A report released Monday reveals a growing acceptance of socialist and Marxist viewpoints among younger Americans born after the Cold War.
Nearly half—45 percent—of those aged between 16 and 20 years old said they would vote for a socialist, while one in five responded they would vote for a communist, the Victims of Communism Memorial Foundation found.
Reasons for the widespread backing Bernie Sanders garnered among millennials during the primary election were also evident in the survey, with younger generations expressing greater support for remarks made by the Vermont senator than quotes from the Bible or free market economist Milton Friedman.
This trend, dubbed the Bernie Sanders "bounce," was also evident in findings that less than half of young Americans viewed capitalism favorably. Nearly three in four millennials favored policies promoted by Sanders versus just over half who preferred those put forward by Friedman.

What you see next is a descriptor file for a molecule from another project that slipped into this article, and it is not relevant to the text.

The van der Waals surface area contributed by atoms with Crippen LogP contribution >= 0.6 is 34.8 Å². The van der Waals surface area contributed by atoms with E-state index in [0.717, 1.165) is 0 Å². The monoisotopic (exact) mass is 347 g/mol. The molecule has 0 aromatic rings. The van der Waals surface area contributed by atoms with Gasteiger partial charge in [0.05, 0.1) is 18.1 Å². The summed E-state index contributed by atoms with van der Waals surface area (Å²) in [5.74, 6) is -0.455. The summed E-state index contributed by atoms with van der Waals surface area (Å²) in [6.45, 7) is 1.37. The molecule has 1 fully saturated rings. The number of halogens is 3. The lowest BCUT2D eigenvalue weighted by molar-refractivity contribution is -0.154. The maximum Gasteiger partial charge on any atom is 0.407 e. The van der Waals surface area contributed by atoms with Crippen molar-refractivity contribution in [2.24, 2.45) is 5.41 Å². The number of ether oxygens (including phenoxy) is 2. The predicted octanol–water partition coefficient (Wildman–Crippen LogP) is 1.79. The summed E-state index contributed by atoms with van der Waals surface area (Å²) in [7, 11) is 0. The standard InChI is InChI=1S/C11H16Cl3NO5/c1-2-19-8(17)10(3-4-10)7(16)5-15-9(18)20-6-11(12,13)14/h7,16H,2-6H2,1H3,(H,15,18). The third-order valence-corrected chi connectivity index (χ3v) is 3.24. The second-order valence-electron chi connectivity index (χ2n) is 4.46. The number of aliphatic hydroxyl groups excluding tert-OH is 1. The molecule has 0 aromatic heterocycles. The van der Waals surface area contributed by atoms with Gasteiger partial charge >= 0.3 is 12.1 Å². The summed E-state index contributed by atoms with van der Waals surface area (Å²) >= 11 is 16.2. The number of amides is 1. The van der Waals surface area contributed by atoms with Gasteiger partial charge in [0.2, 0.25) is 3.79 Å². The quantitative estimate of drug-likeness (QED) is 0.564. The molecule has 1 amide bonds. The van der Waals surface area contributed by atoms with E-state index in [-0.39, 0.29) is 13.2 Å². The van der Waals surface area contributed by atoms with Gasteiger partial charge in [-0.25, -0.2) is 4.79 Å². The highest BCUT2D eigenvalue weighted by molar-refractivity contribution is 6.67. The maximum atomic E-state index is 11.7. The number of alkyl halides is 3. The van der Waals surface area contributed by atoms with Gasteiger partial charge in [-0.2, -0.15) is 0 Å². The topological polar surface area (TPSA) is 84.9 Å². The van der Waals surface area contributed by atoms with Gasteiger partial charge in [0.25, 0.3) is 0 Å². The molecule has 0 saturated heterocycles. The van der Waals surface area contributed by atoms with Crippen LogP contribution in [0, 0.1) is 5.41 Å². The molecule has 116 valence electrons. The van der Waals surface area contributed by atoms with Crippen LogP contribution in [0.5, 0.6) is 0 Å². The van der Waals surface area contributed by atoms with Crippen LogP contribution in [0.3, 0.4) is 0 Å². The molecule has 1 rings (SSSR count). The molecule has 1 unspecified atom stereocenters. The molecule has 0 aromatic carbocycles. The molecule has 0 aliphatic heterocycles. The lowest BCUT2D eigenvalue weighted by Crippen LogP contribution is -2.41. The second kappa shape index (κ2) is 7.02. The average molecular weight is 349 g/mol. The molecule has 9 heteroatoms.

Marion Smith, executive director of the organization, said in a statement the study confirms the group’s fears that "an emerging generation of Americans have little understanding of the collectivist system and its dark history."
This sentiment is particularly notable in the lack of knowledge among young Americans of communist leaders.
One in four Americans believe more people were killed under former President George W. Bush than under former Soviet Union dictator Joseph Stalin, whose regime slaughtered some 20 million people between 1924 and 1953. One third of millennials believe the same, though only 18 percent said they were familiar with the dictator, according to the report.
Americans also severely underestimate the number of people killed under communist regimes, which led to the deaths of more than 100 million people.
"This report clearly reveals a need for educating our youth on the dangerous implications of socialist ideals," Smith said.